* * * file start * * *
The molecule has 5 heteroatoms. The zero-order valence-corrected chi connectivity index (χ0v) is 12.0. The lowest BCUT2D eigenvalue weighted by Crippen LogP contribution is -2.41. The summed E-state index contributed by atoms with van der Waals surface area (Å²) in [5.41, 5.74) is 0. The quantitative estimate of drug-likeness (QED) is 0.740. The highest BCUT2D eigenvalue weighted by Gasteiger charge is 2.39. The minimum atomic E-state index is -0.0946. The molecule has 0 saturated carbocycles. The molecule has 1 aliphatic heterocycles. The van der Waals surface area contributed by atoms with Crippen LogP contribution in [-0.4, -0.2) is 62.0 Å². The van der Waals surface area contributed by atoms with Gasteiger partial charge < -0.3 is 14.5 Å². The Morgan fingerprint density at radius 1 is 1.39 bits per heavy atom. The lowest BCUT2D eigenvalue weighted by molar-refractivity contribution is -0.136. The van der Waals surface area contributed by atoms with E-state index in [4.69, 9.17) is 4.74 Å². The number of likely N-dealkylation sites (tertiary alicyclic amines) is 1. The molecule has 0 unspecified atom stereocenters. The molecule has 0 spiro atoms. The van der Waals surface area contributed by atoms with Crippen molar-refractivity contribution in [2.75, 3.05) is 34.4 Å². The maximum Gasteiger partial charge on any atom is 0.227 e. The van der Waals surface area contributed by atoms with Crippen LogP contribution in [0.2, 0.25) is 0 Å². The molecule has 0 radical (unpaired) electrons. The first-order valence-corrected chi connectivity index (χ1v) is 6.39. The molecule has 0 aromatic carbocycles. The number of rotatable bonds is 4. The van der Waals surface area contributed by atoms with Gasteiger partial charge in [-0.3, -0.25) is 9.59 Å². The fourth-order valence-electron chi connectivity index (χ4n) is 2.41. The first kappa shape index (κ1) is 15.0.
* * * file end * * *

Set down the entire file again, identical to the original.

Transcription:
The molecule has 5 heteroatoms. The zero-order valence-corrected chi connectivity index (χ0v) is 12.0. The lowest BCUT2D eigenvalue weighted by Crippen LogP contribution is -2.41. The summed E-state index contributed by atoms with van der Waals surface area (Å²) in [5.41, 5.74) is 0. The quantitative estimate of drug-likeness (QED) is 0.740. The highest BCUT2D eigenvalue weighted by Gasteiger charge is 2.39. The minimum atomic E-state index is -0.0946. The molecule has 0 saturated carbocycles. The molecule has 1 aliphatic heterocycles. The van der Waals surface area contributed by atoms with Crippen LogP contribution in [-0.4, -0.2) is 62.0 Å². The van der Waals surface area contributed by atoms with Gasteiger partial charge < -0.3 is 14.5 Å². The Morgan fingerprint density at radius 1 is 1.39 bits per heavy atom. The lowest BCUT2D eigenvalue weighted by molar-refractivity contribution is -0.136. The van der Waals surface area contributed by atoms with E-state index in [4.69, 9.17) is 4.74 Å². The number of likely N-dealkylation sites (tertiary alicyclic amines) is 1. The molecule has 0 unspecified atom stereocenters. The molecule has 0 spiro atoms. The van der Waals surface area contributed by atoms with Crippen molar-refractivity contribution in [2.75, 3.05) is 34.4 Å². The maximum Gasteiger partial charge on any atom is 0.227 e. The van der Waals surface area contributed by atoms with Crippen LogP contribution in [0.2, 0.25) is 0 Å². The molecule has 0 radical (unpaired) electrons. The first-order valence-corrected chi connectivity index (χ1v) is 6.39. The molecule has 0 aromatic carbocycles. The number of rotatable bonds is 4. The van der Waals surface area contributed by atoms with Gasteiger partial charge in [-0.3, -0.25) is 9.59 Å². The fourth-order valence-electron chi connectivity index (χ4n) is 2.41. The first kappa shape index (κ1) is 15.0.